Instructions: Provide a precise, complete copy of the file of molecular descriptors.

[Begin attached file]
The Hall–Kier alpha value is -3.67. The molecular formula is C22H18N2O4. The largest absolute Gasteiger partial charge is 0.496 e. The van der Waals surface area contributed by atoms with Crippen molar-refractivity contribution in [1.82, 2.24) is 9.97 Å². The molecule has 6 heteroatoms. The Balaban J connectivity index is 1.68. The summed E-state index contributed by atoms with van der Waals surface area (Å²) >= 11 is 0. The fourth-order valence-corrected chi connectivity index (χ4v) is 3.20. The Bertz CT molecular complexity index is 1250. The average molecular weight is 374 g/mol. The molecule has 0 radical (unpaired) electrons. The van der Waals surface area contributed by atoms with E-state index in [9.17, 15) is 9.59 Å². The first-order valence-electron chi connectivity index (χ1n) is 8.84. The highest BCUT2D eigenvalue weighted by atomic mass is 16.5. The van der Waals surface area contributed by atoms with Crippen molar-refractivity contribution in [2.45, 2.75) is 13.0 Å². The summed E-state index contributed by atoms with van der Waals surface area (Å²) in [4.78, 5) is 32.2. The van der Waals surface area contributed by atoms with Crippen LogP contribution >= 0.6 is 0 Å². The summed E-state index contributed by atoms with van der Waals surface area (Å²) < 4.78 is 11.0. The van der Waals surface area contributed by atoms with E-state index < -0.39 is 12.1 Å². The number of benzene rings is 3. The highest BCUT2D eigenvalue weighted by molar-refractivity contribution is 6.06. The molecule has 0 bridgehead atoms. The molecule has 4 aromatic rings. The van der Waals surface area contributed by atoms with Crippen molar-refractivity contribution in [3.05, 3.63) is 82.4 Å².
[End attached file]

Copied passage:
The Hall–Kier alpha value is -3.67. The molecular formula is C22H18N2O4. The largest absolute Gasteiger partial charge is 0.496 e. The van der Waals surface area contributed by atoms with Crippen molar-refractivity contribution in [1.82, 2.24) is 9.97 Å². The molecule has 6 heteroatoms. The Balaban J connectivity index is 1.68. The summed E-state index contributed by atoms with van der Waals surface area (Å²) >= 11 is 0. The fourth-order valence-corrected chi connectivity index (χ4v) is 3.20. The Bertz CT molecular complexity index is 1250. The average molecular weight is 374 g/mol. The molecule has 0 radical (unpaired) electrons. The van der Waals surface area contributed by atoms with E-state index in [9.17, 15) is 9.59 Å². The first-order valence-electron chi connectivity index (χ1n) is 8.84. The highest BCUT2D eigenvalue weighted by atomic mass is 16.5. The van der Waals surface area contributed by atoms with Crippen molar-refractivity contribution in [2.45, 2.75) is 13.0 Å². The summed E-state index contributed by atoms with van der Waals surface area (Å²) in [4.78, 5) is 32.2. The van der Waals surface area contributed by atoms with Crippen LogP contribution >= 0.6 is 0 Å². The summed E-state index contributed by atoms with van der Waals surface area (Å²) < 4.78 is 11.0. The van der Waals surface area contributed by atoms with E-state index < -0.39 is 12.1 Å². The number of benzene rings is 3. The highest BCUT2D eigenvalue weighted by molar-refractivity contribution is 6.06. The molecule has 0 bridgehead atoms. The molecule has 4 aromatic rings. The van der Waals surface area contributed by atoms with Crippen molar-refractivity contribution in [3.05, 3.63) is 82.4 Å².